Can people infected with COVID-19 virus spread the germ before appearing or feeling ill?
Dr. Anthony Fauci, Director of the National Institute of Allergy and Infectious Diseases (NIAID), noted that during his conversations with colleagues in China “they told me without a doubt there is some degree of asymptomatic transmission.” Furthermore, Dr. Robert Redfield, director of the Centers for Disease Control and Prevention (CDC), said “there’s been good communication with our colleagues to confirm asymptomatic infection, to confirm asymptomatic transmission, to be able to get a better handle on the clinical spectrum of illness in China.” This would indicate that the virus can indeed be spread prior to the onset of symptoms such as coughing, fever, and shortness of breath.
However, national and international health organizations working to mitigate the spread of the virus are still collecting data on asymptomatic transmission, and since people who cough or sneeze are more likely to spread it than people who exhibit no symptoms, groups like the World Health Organization (WHO) say that asymptomatic transmission plays minor roles in epidemics. The Centers for Disease Control and prevention website will update with definitive information about how COVID-19 virus spreads.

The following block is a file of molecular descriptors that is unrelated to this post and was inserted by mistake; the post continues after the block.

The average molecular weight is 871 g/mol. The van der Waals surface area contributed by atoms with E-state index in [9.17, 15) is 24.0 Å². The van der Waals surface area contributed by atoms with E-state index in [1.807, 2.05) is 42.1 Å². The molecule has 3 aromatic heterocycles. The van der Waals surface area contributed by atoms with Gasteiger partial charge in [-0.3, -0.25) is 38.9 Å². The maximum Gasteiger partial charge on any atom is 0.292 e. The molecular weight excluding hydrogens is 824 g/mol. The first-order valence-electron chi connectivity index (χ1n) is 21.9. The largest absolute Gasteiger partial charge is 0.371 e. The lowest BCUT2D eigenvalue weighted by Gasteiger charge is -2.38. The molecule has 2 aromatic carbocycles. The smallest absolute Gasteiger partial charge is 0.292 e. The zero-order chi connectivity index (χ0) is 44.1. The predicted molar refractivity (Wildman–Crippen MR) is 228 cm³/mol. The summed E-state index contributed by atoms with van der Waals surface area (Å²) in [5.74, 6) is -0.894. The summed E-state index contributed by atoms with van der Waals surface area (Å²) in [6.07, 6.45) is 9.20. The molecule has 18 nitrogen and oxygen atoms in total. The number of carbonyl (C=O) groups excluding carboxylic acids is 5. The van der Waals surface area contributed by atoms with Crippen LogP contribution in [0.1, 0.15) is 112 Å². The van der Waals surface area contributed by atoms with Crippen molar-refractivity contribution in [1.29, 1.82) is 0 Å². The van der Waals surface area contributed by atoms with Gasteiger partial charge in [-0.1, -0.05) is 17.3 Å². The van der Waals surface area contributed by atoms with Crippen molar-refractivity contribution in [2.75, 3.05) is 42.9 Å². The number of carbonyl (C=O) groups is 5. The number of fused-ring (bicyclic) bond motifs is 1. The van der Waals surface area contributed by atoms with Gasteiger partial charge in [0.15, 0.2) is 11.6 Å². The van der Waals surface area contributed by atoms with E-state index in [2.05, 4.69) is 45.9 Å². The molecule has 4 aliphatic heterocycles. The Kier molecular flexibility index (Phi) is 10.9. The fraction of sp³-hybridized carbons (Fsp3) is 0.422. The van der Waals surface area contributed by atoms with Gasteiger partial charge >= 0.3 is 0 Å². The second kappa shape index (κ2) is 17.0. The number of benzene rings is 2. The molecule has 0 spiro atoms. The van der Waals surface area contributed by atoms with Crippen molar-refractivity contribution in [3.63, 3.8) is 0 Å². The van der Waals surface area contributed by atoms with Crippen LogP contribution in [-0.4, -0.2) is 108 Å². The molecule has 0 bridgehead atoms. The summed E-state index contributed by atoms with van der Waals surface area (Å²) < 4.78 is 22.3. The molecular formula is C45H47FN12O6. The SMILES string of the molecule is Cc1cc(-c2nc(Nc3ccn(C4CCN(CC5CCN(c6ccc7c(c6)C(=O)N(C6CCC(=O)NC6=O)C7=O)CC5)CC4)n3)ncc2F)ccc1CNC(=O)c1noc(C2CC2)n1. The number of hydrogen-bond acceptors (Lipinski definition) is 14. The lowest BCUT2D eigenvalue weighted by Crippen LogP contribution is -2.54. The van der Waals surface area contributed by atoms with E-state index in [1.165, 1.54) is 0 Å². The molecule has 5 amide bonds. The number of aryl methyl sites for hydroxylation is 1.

How are vaccines made?
Vaccines are critical tools for preventing the spread of disease, and are challenging to develop. A vaccine stimulates a person’s own immune system to defend against infectious viruses the person may encounter.
There are a number of approaches for developing a vaccine. Whole pathogens can be weakened, or entirely inactivated, and used to inoculate people. Or a part of a pathogen can be tested for its ability to stimulate a person’s immune system and provide protection.
Vaccine production can be egg-based or cell-based. Egg-based production relies on large numbers of chicken eggs, requires working with active virus, and can take a long time. Cell-based production uses cells cultured in the lab, is compatible with recombinant technology (which allows a lab to start the vaccine production process with genetic information about the virus, rather than a physical sample of the active virus), and has the potential to be conducted more rapidly.
After limited production and successful clinical trials, vaccine manufacturing is scaled up, and vaccines can be distributed to the general public.
Federal stakeholders: Centers for Disease Control and Prevention, National Institutes of Health, Department of Defense, Department of Homeland Security